On the the something day of Christmas my true love gave to me, forty-five cookies, twenty 1-hour photo Christmas cards, three recitals, and my muddled brain in a pear tree. (Disturbing.)
We have two weeks of Christmas vacation. If you have kids in school, this is what your schedule might look like. The first week is hustling like the rent is due. It consists of being thrown into whatever activity the people in your life can come up with. Everyone wants to party. Bring cookies here. Do a potluck there. Make it rain candy everywhere. Donate your time for this. Buy a little gift for that. Attend everything that you can.
My son in preschool had his Christmas recital at private school, my daughter had her school recital in an auditorium, and then my son had an ice skating Christmas recital. Let’s talk about that.
All the recitals were very adorable. Fantastic job by everyone that worked hard on them. The truth about recitals as a parent is a rough, naked truth. I may have picked out my outfit a week prior or an hour prior, but you’ll never know. Have you ever sat behind the lady holding up her giant iPad so no one can see? It’s not fun. I can’t pick on her too much, because I was Sneezy McBeezy three rows back. I didn’t anticipate the yeti in front of me with animal hair all over their coat. It’s my fault, I should be living in a plastic bubble, but I don’t. Are you there God? It’s me, Zyrtec. Everybody give me a round of applause, I’m the smart mom that gave her preschooler chewing gum before he sang in the choir. At least he had fresh minty breath and then spit it out after the first song.
I bought a new tunic for my daughter’s recital, but since I’m an Oompa Loompa, I wore it as a dress. During her recital, I looked down and there was a giant hole in the middle. Maybe I missed that when my daughter was arguing with me to wear my black boots just minutes before we got in the car.
Hello, stomach flu! You started at 5 a.m. then left me crippled that entire afternoon until 4 p.m. where I stood alone like a creeper at the ice skating recital. Don’t worry, I did not touch anything.
I’m not complaining, they were all fantastic, I had a wonderful time, but there’s always a lot of real life happening this time of year. My favorite thing about recitals is they are usually predictable and planned. For this time of year, that is a huge gift in itself. Bravo!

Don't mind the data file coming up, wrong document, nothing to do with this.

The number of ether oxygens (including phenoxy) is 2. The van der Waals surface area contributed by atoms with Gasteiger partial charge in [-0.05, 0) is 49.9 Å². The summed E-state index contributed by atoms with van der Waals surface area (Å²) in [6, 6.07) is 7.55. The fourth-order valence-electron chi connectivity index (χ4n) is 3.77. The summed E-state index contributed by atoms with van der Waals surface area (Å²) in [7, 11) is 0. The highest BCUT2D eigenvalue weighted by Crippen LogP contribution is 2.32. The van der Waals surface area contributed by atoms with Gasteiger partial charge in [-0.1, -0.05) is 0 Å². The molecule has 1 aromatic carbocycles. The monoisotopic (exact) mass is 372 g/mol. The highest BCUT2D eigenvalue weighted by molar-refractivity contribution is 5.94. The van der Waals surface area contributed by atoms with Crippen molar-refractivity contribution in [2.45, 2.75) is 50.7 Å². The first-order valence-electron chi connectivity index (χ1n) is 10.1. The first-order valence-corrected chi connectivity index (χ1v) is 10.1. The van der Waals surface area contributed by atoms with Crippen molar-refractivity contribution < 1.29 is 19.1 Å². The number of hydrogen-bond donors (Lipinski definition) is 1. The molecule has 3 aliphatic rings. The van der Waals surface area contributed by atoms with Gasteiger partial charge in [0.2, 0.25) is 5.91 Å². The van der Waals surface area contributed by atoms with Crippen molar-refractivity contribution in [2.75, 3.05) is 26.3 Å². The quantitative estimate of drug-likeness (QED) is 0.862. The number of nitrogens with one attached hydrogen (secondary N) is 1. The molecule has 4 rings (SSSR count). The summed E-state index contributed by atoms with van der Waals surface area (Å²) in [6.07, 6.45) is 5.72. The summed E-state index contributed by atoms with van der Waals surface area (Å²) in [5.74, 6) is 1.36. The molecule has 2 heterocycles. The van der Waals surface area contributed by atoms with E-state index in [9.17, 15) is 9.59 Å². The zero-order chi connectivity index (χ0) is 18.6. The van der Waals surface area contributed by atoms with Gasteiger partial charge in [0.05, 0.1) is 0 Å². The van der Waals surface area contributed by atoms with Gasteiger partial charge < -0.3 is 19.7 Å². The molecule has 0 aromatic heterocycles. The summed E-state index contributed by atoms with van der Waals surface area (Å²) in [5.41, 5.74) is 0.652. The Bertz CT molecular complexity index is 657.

There is a diplomatic way to handle this time of year. People like to use the word, “stress”. That’s kind of a dirty word in my circle of people. It means your peace is gone and you’re a mess. So I turned the phrase. I’m not stressed, I’m “overwhelmed.” You can be pulled in a million directions and still be in a good mood. When I was in college, with no kids, husband, or family life for some reason I was always stressed. My stomach would feel like a mix of irritable bowel syndrome and like I drank poison, so I’d take acid reflux pills, which back then looked like purple bees. Maybe they still do.
For the first time in about 12 years, I felt that way this morning. Measuring up your failures will do that to you. I always say, “If you look for disappointment in others, you will always find it.” It’s a way to remind myself to look for the best in people. But the same concept goes for myself. Only that’s not what this time of year is about. It’s about where our souls can find rest. It’s about having faith in the peace that resides in your heart.
Here’s the thing: We have one week of Christmas vacation left. The first week is challenging and a little chaotic. This week that is left, try to find rest. Already my kids are getting used to being a full time family again. We remember that we have many cousins and shirt-tail cousins (we’re Alaskans after all). We’re not all being pulled in different directions for piano lessons, basketball games, the daily school grind, or whatever else we all do. It’s been nice.
In a crowded room, while decorating cookies at my busy in-laws’ house, my son wrapped his 5-year-old arms around me and whispered what I thought would be tattling on someone, but wasn’t, “Mom, you are super beautiful.” I woke up out of my haze and fell back to earth. This week I plan on doing nothing but love on my loved ones.
Happy New Years!
Kasi McClure enjoys being a wife and mother of two in Kenai. She can be reached at firstname.lastname@example.org.